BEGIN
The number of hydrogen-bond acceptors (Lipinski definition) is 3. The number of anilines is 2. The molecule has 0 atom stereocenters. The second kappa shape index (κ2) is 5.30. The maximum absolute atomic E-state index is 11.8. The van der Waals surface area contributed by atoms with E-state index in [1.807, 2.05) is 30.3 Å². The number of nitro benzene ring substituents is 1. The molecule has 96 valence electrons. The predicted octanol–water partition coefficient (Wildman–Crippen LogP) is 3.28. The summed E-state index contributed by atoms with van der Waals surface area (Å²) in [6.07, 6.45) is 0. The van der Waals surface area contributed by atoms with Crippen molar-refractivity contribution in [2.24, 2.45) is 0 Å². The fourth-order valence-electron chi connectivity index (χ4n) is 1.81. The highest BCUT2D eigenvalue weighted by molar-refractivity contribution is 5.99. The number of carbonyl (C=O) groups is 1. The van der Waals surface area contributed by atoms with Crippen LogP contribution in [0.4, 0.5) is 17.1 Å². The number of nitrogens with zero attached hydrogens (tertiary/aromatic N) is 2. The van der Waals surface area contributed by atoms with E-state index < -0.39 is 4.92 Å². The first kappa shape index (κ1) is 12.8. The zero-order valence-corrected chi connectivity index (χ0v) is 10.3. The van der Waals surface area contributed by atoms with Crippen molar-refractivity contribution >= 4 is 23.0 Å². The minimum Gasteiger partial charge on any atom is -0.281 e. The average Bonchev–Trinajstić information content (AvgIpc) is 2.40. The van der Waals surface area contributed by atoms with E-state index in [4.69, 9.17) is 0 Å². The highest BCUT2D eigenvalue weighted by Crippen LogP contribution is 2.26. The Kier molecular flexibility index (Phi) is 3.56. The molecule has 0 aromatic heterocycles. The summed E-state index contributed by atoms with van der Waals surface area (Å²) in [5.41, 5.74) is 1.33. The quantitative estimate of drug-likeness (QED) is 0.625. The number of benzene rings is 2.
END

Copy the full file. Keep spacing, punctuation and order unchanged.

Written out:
The number of hydrogen-bond acceptors (Lipinski definition) is 3. The number of anilines is 2. The molecule has 0 atom stereocenters. The second kappa shape index (κ2) is 5.30. The maximum absolute atomic E-state index is 11.8. The van der Waals surface area contributed by atoms with E-state index in [1.807, 2.05) is 30.3 Å². The number of nitro benzene ring substituents is 1. The molecule has 96 valence electrons. The predicted octanol–water partition coefficient (Wildman–Crippen LogP) is 3.28. The summed E-state index contributed by atoms with van der Waals surface area (Å²) in [6.07, 6.45) is 0. The van der Waals surface area contributed by atoms with Crippen molar-refractivity contribution in [2.24, 2.45) is 0 Å². The fourth-order valence-electron chi connectivity index (χ4n) is 1.81. The highest BCUT2D eigenvalue weighted by molar-refractivity contribution is 5.99. The number of carbonyl (C=O) groups is 1. The van der Waals surface area contributed by atoms with Crippen LogP contribution in [0.4, 0.5) is 17.1 Å². The number of nitrogens with zero attached hydrogens (tertiary/aromatic N) is 2. The van der Waals surface area contributed by atoms with E-state index < -0.39 is 4.92 Å². The first kappa shape index (κ1) is 12.8. The zero-order valence-corrected chi connectivity index (χ0v) is 10.3. The van der Waals surface area contributed by atoms with Crippen molar-refractivity contribution >= 4 is 23.0 Å². The minimum Gasteiger partial charge on any atom is -0.281 e. The average Bonchev–Trinajstić information content (AvgIpc) is 2.40. The van der Waals surface area contributed by atoms with E-state index in [4.69, 9.17) is 0 Å². The highest BCUT2D eigenvalue weighted by Crippen LogP contribution is 2.26. The Kier molecular flexibility index (Phi) is 3.56. The molecule has 0 aromatic heterocycles. The summed E-state index contributed by atoms with van der Waals surface area (Å²) in [5.41, 5.74) is 1.33. The quantitative estimate of drug-likeness (QED) is 0.625. The number of benzene rings is 2.